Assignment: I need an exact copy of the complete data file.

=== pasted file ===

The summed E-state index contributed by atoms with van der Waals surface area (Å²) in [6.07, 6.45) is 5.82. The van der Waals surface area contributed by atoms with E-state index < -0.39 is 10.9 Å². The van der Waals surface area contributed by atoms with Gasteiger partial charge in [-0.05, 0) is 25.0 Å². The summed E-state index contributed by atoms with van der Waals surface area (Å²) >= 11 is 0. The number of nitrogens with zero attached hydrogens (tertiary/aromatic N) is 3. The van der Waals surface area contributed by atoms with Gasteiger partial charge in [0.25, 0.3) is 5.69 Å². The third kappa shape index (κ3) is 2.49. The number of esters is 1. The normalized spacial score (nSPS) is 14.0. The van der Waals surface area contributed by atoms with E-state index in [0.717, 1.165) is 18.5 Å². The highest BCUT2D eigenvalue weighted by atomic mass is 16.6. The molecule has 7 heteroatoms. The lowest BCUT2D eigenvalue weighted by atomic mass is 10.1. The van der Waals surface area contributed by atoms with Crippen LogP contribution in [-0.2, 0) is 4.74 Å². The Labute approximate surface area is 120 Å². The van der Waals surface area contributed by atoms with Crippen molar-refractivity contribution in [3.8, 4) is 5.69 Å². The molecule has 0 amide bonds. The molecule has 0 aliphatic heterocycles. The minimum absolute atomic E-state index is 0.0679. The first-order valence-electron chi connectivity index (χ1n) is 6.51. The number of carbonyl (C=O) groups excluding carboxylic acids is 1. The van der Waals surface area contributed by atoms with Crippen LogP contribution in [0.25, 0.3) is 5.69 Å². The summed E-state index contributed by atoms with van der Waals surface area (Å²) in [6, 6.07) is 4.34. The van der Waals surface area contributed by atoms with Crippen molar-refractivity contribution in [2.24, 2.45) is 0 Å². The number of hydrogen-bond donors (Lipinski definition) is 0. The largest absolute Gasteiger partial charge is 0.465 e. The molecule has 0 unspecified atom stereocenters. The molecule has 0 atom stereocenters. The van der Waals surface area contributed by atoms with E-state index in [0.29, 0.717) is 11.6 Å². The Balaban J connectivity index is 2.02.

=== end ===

The summed E-state index contributed by atoms with van der Waals surface area (Å²) in [6.07, 6.45) is 5.82. The van der Waals surface area contributed by atoms with E-state index < -0.39 is 10.9 Å². The van der Waals surface area contributed by atoms with Gasteiger partial charge in [-0.05, 0) is 25.0 Å². The summed E-state index contributed by atoms with van der Waals surface area (Å²) >= 11 is 0. The number of nitrogens with zero attached hydrogens (tertiary/aromatic N) is 3. The van der Waals surface area contributed by atoms with Gasteiger partial charge in [0.25, 0.3) is 5.69 Å². The third kappa shape index (κ3) is 2.49. The number of esters is 1. The normalized spacial score (nSPS) is 14.0. The van der Waals surface area contributed by atoms with E-state index in [0.717, 1.165) is 18.5 Å². The highest BCUT2D eigenvalue weighted by atomic mass is 16.6. The molecule has 7 heteroatoms. The lowest BCUT2D eigenvalue weighted by atomic mass is 10.1. The van der Waals surface area contributed by atoms with Crippen LogP contribution in [-0.2, 0) is 4.74 Å². The Labute approximate surface area is 120 Å². The van der Waals surface area contributed by atoms with Crippen molar-refractivity contribution in [3.8, 4) is 5.69 Å². The molecule has 0 amide bonds. The molecule has 0 aliphatic heterocycles. The minimum absolute atomic E-state index is 0.0679. The first-order valence-electron chi connectivity index (χ1n) is 6.51. The number of carbonyl (C=O) groups excluding carboxylic acids is 1. The van der Waals surface area contributed by atoms with Crippen LogP contribution in [0.25, 0.3) is 5.69 Å². The summed E-state index contributed by atoms with van der Waals surface area (Å²) in [6, 6.07) is 4.34. The van der Waals surface area contributed by atoms with Crippen molar-refractivity contribution in [2.24, 2.45) is 0 Å². The number of hydrogen-bond donors (Lipinski definition) is 0. The largest absolute Gasteiger partial charge is 0.465 e. The molecule has 0 unspecified atom stereocenters. The molecule has 0 atom stereocenters. The van der Waals surface area contributed by atoms with E-state index in [0.29, 0.717) is 11.6 Å². The Balaban J connectivity index is 2.02.